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Global study analysing sexual harassment in newsrooms released by WAN-IFRA Women in News

New data from a global study analysing sexual harassment in 20 countries finds, on average, 40% of women media professionals have experienced sexual harassment of some kind in the workplace.

Global study analysing sexual harassment in newsrooms released by WAN-IFRA Women in News
Melanie Walker: “The findings from this research show that sexual harassment is an endemic problem in the industry.”

Women and gender non-conforming media professionals are almost three and a half times more likely to experience harassment than men.

The international study documenting the extent of sexual harassment in newsrooms has been released today by WAN-IFRA Women in News in partnership with City, University of London. The study is the largest of its kind to focus on men, women and gender non-conforming media professionals in 20 countries throughout Africa, Southeast Asia, Eurasia (Russia), the Arab Region and select countries in Central America.

The study, which was carried out from November 2020 to September 2021, surveyed more than 2,000 individuals and included interviews with 85 senior executives.

Global Results

Results show that, on average, 41% of women media professionals have experienced verbal and/or physical sexual harassment in the workplace. Yet only 1 in 5 reported the incident. Though less prevalent, men have not been spared, with an average of 12% experiencing verbal and/or physical harassment. 30% of all media professionals surveyed experienced verbal and/or physical harassment.

“Women and gender non-conforming people are disproportionately affected by sexual harassment in the media sector. While we have known this anecdotally, the findings from this research show that sexual harassment is an endemic problem in the industry - irrespective of geography,” says Melanie Walker, Executive Director, Women in News at WAN-IFRA. “It is up to the industry to address this problem by being unequivocal in the stance against sexual harassment, and by having the policies and tools in place to manage incidents when they do occur in order to protect their staff, and create a safe environment for all”.

Majority go unreported

80% of sexual harassment cases are unreported. This is largely due to fear - fear of negative impact, fear of losing their job, fear of not being believed, and fear of retaliation. In addition, on average, one in four respondents said they did not report their experience of harassment because their organisation lacked the mechanism to do so and/or they did not know how. Only 11% of respondents reported knowing whether their organisations even had a sexual harassment policy.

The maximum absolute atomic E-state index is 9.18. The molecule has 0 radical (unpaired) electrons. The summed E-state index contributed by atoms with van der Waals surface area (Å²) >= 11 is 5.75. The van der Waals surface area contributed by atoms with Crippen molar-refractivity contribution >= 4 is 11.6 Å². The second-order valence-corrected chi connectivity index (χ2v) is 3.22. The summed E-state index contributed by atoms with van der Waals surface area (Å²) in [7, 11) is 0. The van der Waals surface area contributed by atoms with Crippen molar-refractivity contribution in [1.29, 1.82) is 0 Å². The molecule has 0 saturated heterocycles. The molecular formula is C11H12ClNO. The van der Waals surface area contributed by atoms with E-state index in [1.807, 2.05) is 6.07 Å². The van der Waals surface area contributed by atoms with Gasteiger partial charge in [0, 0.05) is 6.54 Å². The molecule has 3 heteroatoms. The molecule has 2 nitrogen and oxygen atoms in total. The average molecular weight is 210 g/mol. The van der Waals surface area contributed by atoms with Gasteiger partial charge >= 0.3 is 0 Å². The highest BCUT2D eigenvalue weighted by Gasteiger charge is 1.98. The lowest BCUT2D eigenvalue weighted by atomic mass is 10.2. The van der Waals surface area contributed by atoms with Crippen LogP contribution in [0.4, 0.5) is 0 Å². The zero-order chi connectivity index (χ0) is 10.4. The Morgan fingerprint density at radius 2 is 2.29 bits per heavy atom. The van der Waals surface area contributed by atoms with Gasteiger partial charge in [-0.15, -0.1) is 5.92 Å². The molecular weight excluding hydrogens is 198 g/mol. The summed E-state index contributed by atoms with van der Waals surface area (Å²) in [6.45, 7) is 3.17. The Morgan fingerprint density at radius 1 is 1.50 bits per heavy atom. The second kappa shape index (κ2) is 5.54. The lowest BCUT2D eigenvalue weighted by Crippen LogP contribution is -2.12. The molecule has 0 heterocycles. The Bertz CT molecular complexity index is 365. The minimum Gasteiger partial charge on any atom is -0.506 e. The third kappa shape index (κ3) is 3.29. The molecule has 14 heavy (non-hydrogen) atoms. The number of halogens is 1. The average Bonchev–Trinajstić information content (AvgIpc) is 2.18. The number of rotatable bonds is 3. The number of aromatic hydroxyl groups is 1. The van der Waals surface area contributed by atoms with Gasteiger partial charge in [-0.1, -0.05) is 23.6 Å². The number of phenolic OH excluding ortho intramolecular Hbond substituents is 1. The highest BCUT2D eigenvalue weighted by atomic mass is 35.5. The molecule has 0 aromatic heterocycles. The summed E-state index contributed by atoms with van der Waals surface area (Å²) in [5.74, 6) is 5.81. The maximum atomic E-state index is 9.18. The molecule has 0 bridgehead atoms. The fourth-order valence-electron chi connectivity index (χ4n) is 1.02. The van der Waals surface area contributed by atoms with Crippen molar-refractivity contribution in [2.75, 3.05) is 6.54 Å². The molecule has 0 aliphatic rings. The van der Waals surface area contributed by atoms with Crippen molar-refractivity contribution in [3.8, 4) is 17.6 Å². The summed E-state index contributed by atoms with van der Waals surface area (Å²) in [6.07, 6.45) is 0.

Management response is weak

Of the few cases that are reported, action is taken by the organisation in only half of the cases and is most commonly limited to warning the perpetrator (41%).

Research numbers also show that experiences of sexual harassment were overwhelmingly perpetrated by fellow employees (39%) or management (19% direct supervisor and 18.9% higher management).

Gap between perception and reality

85 executives, including 51 women, from media organisations in the five regions were interviewed as part of the qualitative research. 43.5% acknowledged that they themselves experienced sexual harassment - similar to the findings reported by women media professionals. Yet only 27% of these same executives believe that it is still an issue in the industry.

“It was remarkable to notice the gap in perspective between journalists who participated in the survey and the management of media organisations. This shows that when clear and effective reporting mechanisms are not present, management are unaware of the problem of sexual harassment in their organisations,” said Lindsey Brumell, lead researcher and Senior Lecturer, City University, London.

This research is the first of its kind to be conducted, says WAN-IFRA. It builds on research carried out by Women in News in 2018, which identified a lack of available data on sexual harassment in media specifically from countries in these regions. This research is needed to measure the scale of the problem and design responses to end it.

The research is now available online through an interactive site that allows users to break data down by region, country, gender, type of harassment as well as by management response. Additional data sets including type of media, seniority of the respondent, and 3rd party observation of harassment, will be added over the next few weeks. The website is available in nine languages, and claims to be the first of its kind to present data on sexual harassment in this way.

“Our aim is to make the data around trends in sexual harassment more accessible, and to better inform our media partners about the very real issue of sexual harassment in their newsrooms. For many years we have provided the tools and resources to our partners as part of our training and sensitisation efforts. We believe this data will help our collective effort to establish the mechanisms, and bring about the culture change necessary, to root out sexual harassment for good”, said Walker.

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